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CDC: Fewer Deaths From Chronic Disease, but Overdoses Rise


The report did not break out the number of overdose deaths, but prior information said that 2014 had the most overdose deaths on record.

Fewer Americans than expected are dying from heart disease and cancer, but these gains are offset by rising numbers of drug overdoses, according to data released Thursday by the CDC.

The top 5 causes of preventable deaths in the United States haven’t changed from 2010 to 2014—they remain, in order, heart disease, cancer, chronic lower respiratory disease, stroke, and a broad category called “unintentional injuries.” The CDC said this last category includes drug overdoses, and it was the only cause with a noticeable spike during the 5-year period.

For 2014, the CDC listed 45,331 accidental deaths as “preventable,” up from 36,836 in 2010. Drug overdoses are not broken out separately, but information released previously by the CDC said there were more overdoses in 2014 than any year on record.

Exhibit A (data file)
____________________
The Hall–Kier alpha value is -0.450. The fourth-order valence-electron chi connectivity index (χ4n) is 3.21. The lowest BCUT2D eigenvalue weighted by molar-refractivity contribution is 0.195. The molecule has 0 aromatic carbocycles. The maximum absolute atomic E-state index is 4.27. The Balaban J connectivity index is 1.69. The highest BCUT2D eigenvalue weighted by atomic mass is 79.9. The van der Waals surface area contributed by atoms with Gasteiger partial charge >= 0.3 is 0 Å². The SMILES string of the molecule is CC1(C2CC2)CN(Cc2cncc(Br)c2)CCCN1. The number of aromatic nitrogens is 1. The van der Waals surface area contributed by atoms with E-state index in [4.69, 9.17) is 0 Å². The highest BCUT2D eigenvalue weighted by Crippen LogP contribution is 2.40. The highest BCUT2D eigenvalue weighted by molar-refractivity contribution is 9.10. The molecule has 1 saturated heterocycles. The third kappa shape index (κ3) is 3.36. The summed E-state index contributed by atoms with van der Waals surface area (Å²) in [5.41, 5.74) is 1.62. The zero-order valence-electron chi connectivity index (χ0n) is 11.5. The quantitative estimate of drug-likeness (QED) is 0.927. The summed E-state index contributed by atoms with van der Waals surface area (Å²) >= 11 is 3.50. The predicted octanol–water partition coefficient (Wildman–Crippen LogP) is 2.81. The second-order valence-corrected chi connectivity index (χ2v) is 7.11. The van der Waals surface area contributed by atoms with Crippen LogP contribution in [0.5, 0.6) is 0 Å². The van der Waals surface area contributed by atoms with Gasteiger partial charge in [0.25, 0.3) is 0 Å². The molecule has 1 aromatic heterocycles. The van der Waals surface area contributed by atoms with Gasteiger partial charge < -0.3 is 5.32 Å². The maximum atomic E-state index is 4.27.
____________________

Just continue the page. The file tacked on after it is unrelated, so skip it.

The increase, the report said, “is mostly attributed to an increase in drug poisoning (overdose from prescription and illicit drugs) and falls.” The report offered no details on the causes of falls.

In heart disease and cancer, new treatments and prevention efforts are working. The number of cancer deaths rose only by 15,233 in the 5-year period despite a rapidly aging population. The number of expected cancer deaths fell by 21,234. Anticipated deaths fell slightly in heart disease, stroke, and rose by only 401 in chronic lung disease, about 1.3%; the report said this was not significant.

Accidental deaths, by contrast, stand apart.

“Given the reported increase in potentially preventable deaths from unintentional injuries, these findings might inform the selection and implementation of evidence-based interventions to prevent deaths from injuries such as falls and drug overdoses, based on epidemiological burden,” the report said.


García MC, Bastian B; Rossen LM, et al. Potentially preventable deaths among the 5 leading causes of death — United States, 2010 and 2014. MMWR Morb Mortal Wkly Rep. 2016;65:1245-1255.

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